The Harsh Future of American Cities
How the pandemic will alter our urban centers, now and maybe forever
History has unfolded in waves of profound depths followed by the relief of buoyant times, only for the depths to return with unsentimental speed. The French Revolution and the Reign of Terror gave way to Paris’ jolly Incroyables and Merveilleuses, young men and women who dressed ostentatiously and had a cathartic frolic — for about four years until Napoleon took power. After World War I and the pandemic Spanish Flu, the Roaring ’20s carried Berlin, London, and New York into a new age of hilarity. But then came the global Great Depression.
The hope in U.S. cities is that Covid-19 and the economic downturn will end with another delirious release — a rash of buying by exultant consumers, a new economic boom, and a return to work. They might. Certainly, the passing of the pandemic, along with social distancing, will elicit enormous relief along with parties galore. Pent up for so long, people will rush to the shops.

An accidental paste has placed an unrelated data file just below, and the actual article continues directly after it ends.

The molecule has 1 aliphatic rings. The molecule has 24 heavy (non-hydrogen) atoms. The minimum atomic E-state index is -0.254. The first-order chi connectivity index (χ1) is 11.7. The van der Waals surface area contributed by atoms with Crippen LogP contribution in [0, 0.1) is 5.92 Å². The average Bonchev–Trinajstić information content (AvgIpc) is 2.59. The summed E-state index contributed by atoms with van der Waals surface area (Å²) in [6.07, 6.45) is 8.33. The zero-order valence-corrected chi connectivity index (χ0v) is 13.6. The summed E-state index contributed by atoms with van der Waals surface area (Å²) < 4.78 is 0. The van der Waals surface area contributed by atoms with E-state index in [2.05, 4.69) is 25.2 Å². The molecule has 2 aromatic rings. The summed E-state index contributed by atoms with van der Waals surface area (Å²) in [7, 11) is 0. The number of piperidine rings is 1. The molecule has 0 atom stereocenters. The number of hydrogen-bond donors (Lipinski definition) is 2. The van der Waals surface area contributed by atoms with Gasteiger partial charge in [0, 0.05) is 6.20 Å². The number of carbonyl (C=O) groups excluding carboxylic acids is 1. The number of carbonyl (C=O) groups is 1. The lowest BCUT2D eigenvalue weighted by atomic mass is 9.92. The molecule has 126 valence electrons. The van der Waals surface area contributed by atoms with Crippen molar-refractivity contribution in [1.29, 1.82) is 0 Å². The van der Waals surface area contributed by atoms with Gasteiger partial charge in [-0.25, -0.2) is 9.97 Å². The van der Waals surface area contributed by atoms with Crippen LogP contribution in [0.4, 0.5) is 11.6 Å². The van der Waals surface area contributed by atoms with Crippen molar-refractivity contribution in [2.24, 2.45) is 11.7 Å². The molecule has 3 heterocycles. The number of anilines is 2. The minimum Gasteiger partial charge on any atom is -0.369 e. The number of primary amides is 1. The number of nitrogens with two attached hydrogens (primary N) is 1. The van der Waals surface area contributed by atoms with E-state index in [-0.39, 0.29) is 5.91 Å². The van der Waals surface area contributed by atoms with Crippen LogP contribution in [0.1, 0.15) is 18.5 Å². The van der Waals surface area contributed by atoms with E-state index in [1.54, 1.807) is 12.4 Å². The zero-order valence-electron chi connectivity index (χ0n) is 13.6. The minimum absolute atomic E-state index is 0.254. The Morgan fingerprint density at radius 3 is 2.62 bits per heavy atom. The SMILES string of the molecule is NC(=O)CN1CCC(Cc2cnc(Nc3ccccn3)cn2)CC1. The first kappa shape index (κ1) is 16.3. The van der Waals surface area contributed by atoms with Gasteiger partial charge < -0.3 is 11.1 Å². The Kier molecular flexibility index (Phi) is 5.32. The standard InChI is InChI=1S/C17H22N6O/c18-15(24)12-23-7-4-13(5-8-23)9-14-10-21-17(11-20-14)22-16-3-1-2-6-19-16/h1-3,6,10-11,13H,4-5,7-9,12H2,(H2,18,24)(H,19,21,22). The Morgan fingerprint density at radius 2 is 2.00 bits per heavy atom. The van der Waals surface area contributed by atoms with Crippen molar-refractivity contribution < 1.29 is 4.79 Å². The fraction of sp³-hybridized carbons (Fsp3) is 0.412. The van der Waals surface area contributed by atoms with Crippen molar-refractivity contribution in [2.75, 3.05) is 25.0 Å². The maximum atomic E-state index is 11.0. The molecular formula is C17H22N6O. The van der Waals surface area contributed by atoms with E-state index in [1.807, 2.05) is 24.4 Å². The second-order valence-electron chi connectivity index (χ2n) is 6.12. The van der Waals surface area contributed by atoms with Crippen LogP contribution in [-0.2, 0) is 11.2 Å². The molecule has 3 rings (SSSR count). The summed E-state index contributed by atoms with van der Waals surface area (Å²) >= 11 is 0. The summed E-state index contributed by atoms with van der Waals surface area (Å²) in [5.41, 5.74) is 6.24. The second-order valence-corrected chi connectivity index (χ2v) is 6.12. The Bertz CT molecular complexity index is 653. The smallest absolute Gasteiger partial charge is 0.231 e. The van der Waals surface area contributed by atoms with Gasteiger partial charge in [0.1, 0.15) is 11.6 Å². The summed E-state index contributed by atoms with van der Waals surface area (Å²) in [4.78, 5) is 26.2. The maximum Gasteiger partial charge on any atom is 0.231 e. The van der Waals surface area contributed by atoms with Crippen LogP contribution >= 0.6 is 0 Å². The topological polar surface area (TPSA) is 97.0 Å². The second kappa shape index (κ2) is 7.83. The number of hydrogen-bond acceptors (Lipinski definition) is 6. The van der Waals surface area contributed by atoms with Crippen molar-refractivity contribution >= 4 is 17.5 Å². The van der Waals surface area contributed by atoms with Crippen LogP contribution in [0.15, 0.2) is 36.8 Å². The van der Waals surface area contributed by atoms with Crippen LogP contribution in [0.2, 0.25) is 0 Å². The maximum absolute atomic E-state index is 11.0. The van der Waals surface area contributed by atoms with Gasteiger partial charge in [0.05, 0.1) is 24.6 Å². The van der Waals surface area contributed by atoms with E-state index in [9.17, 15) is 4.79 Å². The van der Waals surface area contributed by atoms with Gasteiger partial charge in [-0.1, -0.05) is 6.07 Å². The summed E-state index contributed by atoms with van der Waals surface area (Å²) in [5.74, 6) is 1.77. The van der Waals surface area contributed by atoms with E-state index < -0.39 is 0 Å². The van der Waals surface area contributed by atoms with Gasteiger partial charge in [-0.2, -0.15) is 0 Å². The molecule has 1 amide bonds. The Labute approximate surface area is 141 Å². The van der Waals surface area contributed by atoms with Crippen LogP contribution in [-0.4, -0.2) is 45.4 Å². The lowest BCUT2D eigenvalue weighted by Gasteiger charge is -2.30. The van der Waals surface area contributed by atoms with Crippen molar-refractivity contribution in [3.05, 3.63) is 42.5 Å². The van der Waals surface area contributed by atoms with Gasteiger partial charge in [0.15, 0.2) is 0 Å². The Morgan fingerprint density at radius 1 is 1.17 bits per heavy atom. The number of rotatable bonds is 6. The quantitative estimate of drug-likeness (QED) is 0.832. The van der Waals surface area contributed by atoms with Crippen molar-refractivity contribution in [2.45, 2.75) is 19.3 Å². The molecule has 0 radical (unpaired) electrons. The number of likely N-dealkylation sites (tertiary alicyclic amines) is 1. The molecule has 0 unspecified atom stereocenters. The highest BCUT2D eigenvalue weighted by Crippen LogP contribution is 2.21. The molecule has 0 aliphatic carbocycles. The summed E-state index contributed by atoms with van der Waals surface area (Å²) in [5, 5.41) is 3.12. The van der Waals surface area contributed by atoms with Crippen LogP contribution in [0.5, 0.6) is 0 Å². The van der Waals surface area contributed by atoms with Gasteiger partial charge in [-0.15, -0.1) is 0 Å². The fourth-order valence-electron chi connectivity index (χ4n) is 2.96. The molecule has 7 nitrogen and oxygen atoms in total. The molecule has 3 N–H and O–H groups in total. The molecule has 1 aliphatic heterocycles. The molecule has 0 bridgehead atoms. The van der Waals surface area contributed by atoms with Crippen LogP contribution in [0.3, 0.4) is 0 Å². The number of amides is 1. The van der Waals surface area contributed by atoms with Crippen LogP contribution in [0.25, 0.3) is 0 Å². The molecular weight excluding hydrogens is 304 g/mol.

But alongside the displays of liberation, and for years after, American cities and towns seem likely to see untold scars of both the pandemic and the depression-like recession. On the nation’s current trajectory, one of the most probable post-Covid future scenarios in our cities is stark austerity, with empty coffers for the very services and qualities that make for an appealing urban life — well-paying jobs, robust public transportation, concerts, museums, good schools, varied restaurants, boutiques, well-swept streets, and modern office space. There will be hopping pockets of the old days with adjustments for pandemic safety, but for years, many businesses could be shuttered and even boarded up, unable to weather Covid-19 and the economic downturn. Joblessness will be high, and many of the arts may go dark.
American cities and towns seem likely to see profound scars of both the pandemic and the depression-like recession.